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The Case for Composable Architecture in Insurance | Insurance blog



In the insurance industry, we understand that to stay relevant and maintain market share, we must be agile, innovative and embrace new technologies. From a technical perspective, this means that insurers must be able to adapt their enterprise architecture quickly and sustainably in order to reinvent themselves and grow. But in an industry full of legacy architecture, system modernization is an urgent problem. How can insurance companies design future systems that both maintain the legacy they have created and integrate into the modern world?
Accenture is working with its insurance clients to meet this challenge. The result is a new frontier for how technical infrastructure is built.

Insurance architecture design is changing

We need to change the way the insurance architecture is designed for increased agility and growth. This is not limited to our industry alone. Across all industries, there is a seismic shift from inflexible, monolithic architecture to modular apps that can adapt to business changes by assembling, reassembling and expanding. This helps organizations keep pace with changing customer demands, supply chain disruptions, economic uncertainty and the rapid pace of technological advancement.

Insurance is an industry that is rich in data, yet often burdened by legacy technology. New, adaptable solutions will differentiate leading insurance companies. According to Gartner, by 2023, organizations that have adopted an intelligently composable approach will outpace the competition by 80% in terms of speed of new feature implementation.

The combined insurance company – what’s new

A composite enterprise can be defined as an organization that delivers business results efficiently and adapts to the pace of business change. The digital architecture that enables composable enterprises is based on a strong Application Program Interface (API)-centric mindset, with business functions encapsulated in interchangeable components. In composable architecture, APIs help improve the agility and monitoring of ecosystems. This helps the organizations to democratize the business process and become a highly scalable digital business. For insurers, this approach has many opportunities to simplify and scale their digital operations. Packaged Business Capabilities (PBC) – encapsulated software components that represent a well-defined business capability – can be created to be easily recognizable to business users. While the concept of composable architecture has been around for a few years, we are now harnessing the power of PBCs to create truly replicable and scalable infrastructure solutions.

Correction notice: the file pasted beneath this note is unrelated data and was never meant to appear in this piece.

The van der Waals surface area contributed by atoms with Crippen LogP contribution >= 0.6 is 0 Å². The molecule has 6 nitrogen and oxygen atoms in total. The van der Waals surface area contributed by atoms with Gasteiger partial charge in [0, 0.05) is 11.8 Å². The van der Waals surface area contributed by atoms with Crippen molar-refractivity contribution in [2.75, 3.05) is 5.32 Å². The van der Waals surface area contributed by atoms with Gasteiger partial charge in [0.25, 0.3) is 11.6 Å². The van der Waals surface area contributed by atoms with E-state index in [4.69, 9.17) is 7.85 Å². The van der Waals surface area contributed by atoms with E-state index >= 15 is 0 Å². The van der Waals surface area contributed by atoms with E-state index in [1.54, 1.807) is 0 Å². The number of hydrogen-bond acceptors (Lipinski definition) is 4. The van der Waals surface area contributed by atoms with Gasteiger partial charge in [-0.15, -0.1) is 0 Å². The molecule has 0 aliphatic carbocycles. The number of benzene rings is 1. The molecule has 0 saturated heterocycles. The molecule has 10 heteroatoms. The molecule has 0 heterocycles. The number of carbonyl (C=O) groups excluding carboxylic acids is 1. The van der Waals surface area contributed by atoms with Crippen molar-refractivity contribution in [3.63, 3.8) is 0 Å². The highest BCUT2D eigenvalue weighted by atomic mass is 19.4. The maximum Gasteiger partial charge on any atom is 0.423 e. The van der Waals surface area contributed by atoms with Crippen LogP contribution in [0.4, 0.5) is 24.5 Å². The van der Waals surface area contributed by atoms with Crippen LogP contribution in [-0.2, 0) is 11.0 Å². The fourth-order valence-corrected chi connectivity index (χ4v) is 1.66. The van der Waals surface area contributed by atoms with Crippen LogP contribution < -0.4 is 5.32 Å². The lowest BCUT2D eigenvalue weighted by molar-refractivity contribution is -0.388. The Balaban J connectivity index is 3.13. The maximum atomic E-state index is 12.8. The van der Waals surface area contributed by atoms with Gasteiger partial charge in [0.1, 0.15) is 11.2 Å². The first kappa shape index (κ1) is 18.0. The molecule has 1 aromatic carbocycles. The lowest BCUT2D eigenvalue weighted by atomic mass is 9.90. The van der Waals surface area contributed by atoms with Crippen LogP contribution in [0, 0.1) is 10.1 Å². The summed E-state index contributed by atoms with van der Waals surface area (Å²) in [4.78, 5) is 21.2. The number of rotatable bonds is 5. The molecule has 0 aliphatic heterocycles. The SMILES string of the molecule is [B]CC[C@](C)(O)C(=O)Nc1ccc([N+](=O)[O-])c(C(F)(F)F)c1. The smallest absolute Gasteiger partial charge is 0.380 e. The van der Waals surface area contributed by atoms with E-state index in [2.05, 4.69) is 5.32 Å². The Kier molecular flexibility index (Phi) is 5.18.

How insurance companies can benefit from it

By leveraging the capabilities of a combined company and PBCs, insurers can scale with speed and agility. to create a strong foundation for a composite company:

  • Build modular business opportunities: If insurers want to build a scalable composable architecture, they must have a set of autonomous business capabilities that can be linked together to execute a business process uniquely that provides a competitive advantage. These modular business opportunities should have the ability to be managed independently and improve while participating in a larger business model.
  • Create modular technical functions: To support the modular business capabilities, insurers must build modular technology capabilities that can be easily integrated to enable smarter business models. These must be autonomous, managed and modular to be combined via a standard interface to support the required business need.

In conclusion, taking a composite approach to technical architecture in insurance has game-changing potential. It allows insurers to future-proof strategies by design, focus on proactive creation and see increased speed in feature implementation. In our next blog post in this series, I will share practical examples of composable architecture in an insurance claims context.


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Disclaimer: This content is provided for general information purposes and is not intended to be used as a substitute for consultation with our professional advisors.
Disclaimer: This document refers to trademarks owned by third parties. All such third-party marks belong to their respective owners. No sponsorship, endorsement or endorsement of this content by the owners of such marks is intended, expressed or implied.


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